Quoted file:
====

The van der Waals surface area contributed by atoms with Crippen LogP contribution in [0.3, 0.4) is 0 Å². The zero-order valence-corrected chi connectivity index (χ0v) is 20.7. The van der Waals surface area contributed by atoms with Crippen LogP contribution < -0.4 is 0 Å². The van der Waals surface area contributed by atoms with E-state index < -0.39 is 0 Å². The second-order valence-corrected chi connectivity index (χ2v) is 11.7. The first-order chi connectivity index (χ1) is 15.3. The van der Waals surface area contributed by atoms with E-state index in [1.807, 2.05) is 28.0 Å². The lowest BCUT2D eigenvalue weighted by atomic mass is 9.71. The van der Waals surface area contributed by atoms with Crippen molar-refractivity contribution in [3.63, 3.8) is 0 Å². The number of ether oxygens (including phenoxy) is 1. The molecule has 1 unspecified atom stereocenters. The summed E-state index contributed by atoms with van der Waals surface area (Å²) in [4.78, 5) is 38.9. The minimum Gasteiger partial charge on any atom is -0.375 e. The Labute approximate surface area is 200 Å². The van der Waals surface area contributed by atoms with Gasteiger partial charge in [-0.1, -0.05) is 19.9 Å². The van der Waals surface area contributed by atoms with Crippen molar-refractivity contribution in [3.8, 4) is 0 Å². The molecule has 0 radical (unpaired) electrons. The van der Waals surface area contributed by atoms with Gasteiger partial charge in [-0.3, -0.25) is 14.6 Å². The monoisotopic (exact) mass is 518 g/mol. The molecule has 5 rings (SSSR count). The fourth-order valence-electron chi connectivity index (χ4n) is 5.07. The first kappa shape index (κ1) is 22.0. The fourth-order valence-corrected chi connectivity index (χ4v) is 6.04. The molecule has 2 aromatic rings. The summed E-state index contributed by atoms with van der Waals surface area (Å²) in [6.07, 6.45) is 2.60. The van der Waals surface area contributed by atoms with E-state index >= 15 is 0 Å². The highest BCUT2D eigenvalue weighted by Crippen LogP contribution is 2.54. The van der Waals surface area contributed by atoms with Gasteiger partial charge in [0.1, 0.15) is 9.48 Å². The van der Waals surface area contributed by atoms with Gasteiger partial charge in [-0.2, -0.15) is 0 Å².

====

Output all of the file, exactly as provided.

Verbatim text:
The van der Waals surface area contributed by atoms with Crippen LogP contribution in [0.3, 0.4) is 0 Å². The zero-order valence-corrected chi connectivity index (χ0v) is 20.7. The van der Waals surface area contributed by atoms with Crippen LogP contribution < -0.4 is 0 Å². The van der Waals surface area contributed by atoms with E-state index < -0.39 is 0 Å². The second-order valence-corrected chi connectivity index (χ2v) is 11.7. The first-order chi connectivity index (χ1) is 15.3. The van der Waals surface area contributed by atoms with E-state index in [1.807, 2.05) is 28.0 Å². The lowest BCUT2D eigenvalue weighted by atomic mass is 9.71. The van der Waals surface area contributed by atoms with Crippen molar-refractivity contribution in [3.63, 3.8) is 0 Å². The number of ether oxygens (including phenoxy) is 1. The molecule has 1 unspecified atom stereocenters. The summed E-state index contributed by atoms with van der Waals surface area (Å²) in [4.78, 5) is 38.9. The minimum Gasteiger partial charge on any atom is -0.375 e. The Labute approximate surface area is 200 Å². The van der Waals surface area contributed by atoms with Gasteiger partial charge in [-0.1, -0.05) is 19.9 Å². The van der Waals surface area contributed by atoms with Crippen molar-refractivity contribution in [3.8, 4) is 0 Å². The molecule has 0 radical (unpaired) electrons. The van der Waals surface area contributed by atoms with Gasteiger partial charge in [-0.3, -0.25) is 14.6 Å². The monoisotopic (exact) mass is 518 g/mol. The molecule has 5 rings (SSSR count). The fourth-order valence-electron chi connectivity index (χ4n) is 5.07. The first kappa shape index (κ1) is 22.0. The fourth-order valence-corrected chi connectivity index (χ4v) is 6.04. The molecule has 2 aromatic rings. The summed E-state index contributed by atoms with van der Waals surface area (Å²) in [6.07, 6.45) is 2.60. The van der Waals surface area contributed by atoms with E-state index >= 15 is 0 Å². The highest BCUT2D eigenvalue weighted by Crippen LogP contribution is 2.54. The van der Waals surface area contributed by atoms with Gasteiger partial charge in [0.1, 0.15) is 9.48 Å². The van der Waals surface area contributed by atoms with Gasteiger partial charge in [-0.2, -0.15) is 0 Å².